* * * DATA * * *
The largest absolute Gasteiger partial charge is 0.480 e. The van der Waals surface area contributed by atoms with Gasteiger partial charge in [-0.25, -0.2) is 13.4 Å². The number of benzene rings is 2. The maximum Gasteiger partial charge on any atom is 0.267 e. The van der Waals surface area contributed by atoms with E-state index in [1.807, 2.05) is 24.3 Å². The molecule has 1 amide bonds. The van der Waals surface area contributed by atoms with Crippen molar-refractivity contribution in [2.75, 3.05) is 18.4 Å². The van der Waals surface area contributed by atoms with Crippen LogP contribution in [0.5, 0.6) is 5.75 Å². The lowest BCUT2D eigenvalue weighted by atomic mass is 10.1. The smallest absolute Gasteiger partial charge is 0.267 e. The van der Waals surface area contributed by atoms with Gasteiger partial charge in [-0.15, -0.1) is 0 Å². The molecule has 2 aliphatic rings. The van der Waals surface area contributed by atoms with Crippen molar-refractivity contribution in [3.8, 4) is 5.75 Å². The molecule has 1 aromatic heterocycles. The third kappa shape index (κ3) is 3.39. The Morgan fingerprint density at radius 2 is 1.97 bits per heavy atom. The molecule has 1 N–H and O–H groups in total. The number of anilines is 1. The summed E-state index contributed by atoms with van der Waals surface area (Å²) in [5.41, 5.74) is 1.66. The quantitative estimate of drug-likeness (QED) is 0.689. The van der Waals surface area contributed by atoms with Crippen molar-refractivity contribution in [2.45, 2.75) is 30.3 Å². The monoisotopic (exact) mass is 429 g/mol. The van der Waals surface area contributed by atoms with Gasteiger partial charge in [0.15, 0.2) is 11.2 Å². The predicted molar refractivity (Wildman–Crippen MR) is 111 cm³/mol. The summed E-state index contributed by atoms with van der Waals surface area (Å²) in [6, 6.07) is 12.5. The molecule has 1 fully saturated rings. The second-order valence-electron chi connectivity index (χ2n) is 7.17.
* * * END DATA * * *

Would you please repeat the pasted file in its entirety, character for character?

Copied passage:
The largest absolute Gasteiger partial charge is 0.480 e. The van der Waals surface area contributed by atoms with Gasteiger partial charge in [-0.25, -0.2) is 13.4 Å². The number of benzene rings is 2. The maximum Gasteiger partial charge on any atom is 0.267 e. The van der Waals surface area contributed by atoms with E-state index in [1.807, 2.05) is 24.3 Å². The molecule has 1 amide bonds. The van der Waals surface area contributed by atoms with Crippen molar-refractivity contribution in [2.75, 3.05) is 18.4 Å². The van der Waals surface area contributed by atoms with Crippen LogP contribution in [0.5, 0.6) is 5.75 Å². The lowest BCUT2D eigenvalue weighted by atomic mass is 10.1. The smallest absolute Gasteiger partial charge is 0.267 e. The van der Waals surface area contributed by atoms with Gasteiger partial charge in [-0.15, -0.1) is 0 Å². The molecule has 2 aliphatic rings. The van der Waals surface area contributed by atoms with Crippen molar-refractivity contribution in [3.8, 4) is 5.75 Å². The molecule has 1 aromatic heterocycles. The third kappa shape index (κ3) is 3.39. The Morgan fingerprint density at radius 2 is 1.97 bits per heavy atom. The molecule has 1 N–H and O–H groups in total. The number of anilines is 1. The summed E-state index contributed by atoms with van der Waals surface area (Å²) in [5.41, 5.74) is 1.66. The quantitative estimate of drug-likeness (QED) is 0.689. The van der Waals surface area contributed by atoms with Crippen molar-refractivity contribution in [2.45, 2.75) is 30.3 Å². The monoisotopic (exact) mass is 429 g/mol. The van der Waals surface area contributed by atoms with Gasteiger partial charge in [0.15, 0.2) is 11.2 Å². The predicted molar refractivity (Wildman–Crippen MR) is 111 cm³/mol. The summed E-state index contributed by atoms with van der Waals surface area (Å²) in [6, 6.07) is 12.5. The molecule has 1 fully saturated rings. The second-order valence-electron chi connectivity index (χ2n) is 7.17.